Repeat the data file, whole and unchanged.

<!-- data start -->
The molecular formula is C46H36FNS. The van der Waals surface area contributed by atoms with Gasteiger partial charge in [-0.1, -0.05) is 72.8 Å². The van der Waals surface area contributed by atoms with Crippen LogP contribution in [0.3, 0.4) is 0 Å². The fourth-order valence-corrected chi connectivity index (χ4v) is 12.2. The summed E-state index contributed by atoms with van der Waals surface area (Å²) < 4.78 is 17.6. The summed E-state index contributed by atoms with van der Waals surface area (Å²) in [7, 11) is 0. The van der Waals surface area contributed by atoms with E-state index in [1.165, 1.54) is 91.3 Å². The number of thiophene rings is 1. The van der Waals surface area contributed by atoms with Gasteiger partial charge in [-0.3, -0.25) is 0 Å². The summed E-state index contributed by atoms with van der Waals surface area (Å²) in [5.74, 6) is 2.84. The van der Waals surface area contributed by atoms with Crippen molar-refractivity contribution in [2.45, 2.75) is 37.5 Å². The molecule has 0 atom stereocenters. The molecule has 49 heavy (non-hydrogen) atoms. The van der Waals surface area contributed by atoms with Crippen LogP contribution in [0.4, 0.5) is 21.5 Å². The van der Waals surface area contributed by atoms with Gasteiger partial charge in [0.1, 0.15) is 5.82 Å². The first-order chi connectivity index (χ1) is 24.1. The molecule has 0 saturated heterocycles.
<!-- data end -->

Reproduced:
The molecular formula is C46H36FNS. The van der Waals surface area contributed by atoms with Gasteiger partial charge in [-0.1, -0.05) is 72.8 Å². The van der Waals surface area contributed by atoms with Crippen LogP contribution in [0.3, 0.4) is 0 Å². The fourth-order valence-corrected chi connectivity index (χ4v) is 12.2. The summed E-state index contributed by atoms with van der Waals surface area (Å²) < 4.78 is 17.6. The summed E-state index contributed by atoms with van der Waals surface area (Å²) in [7, 11) is 0. The van der Waals surface area contributed by atoms with E-state index in [1.165, 1.54) is 91.3 Å². The number of thiophene rings is 1. The van der Waals surface area contributed by atoms with Gasteiger partial charge in [-0.3, -0.25) is 0 Å². The summed E-state index contributed by atoms with van der Waals surface area (Å²) in [5.74, 6) is 2.84. The van der Waals surface area contributed by atoms with Crippen molar-refractivity contribution in [2.45, 2.75) is 37.5 Å². The molecule has 0 atom stereocenters. The molecule has 49 heavy (non-hydrogen) atoms. The van der Waals surface area contributed by atoms with Crippen LogP contribution in [0.4, 0.5) is 21.5 Å². The van der Waals surface area contributed by atoms with Gasteiger partial charge in [0.1, 0.15) is 5.82 Å². The first-order chi connectivity index (χ1) is 24.1. The molecule has 0 saturated heterocycles.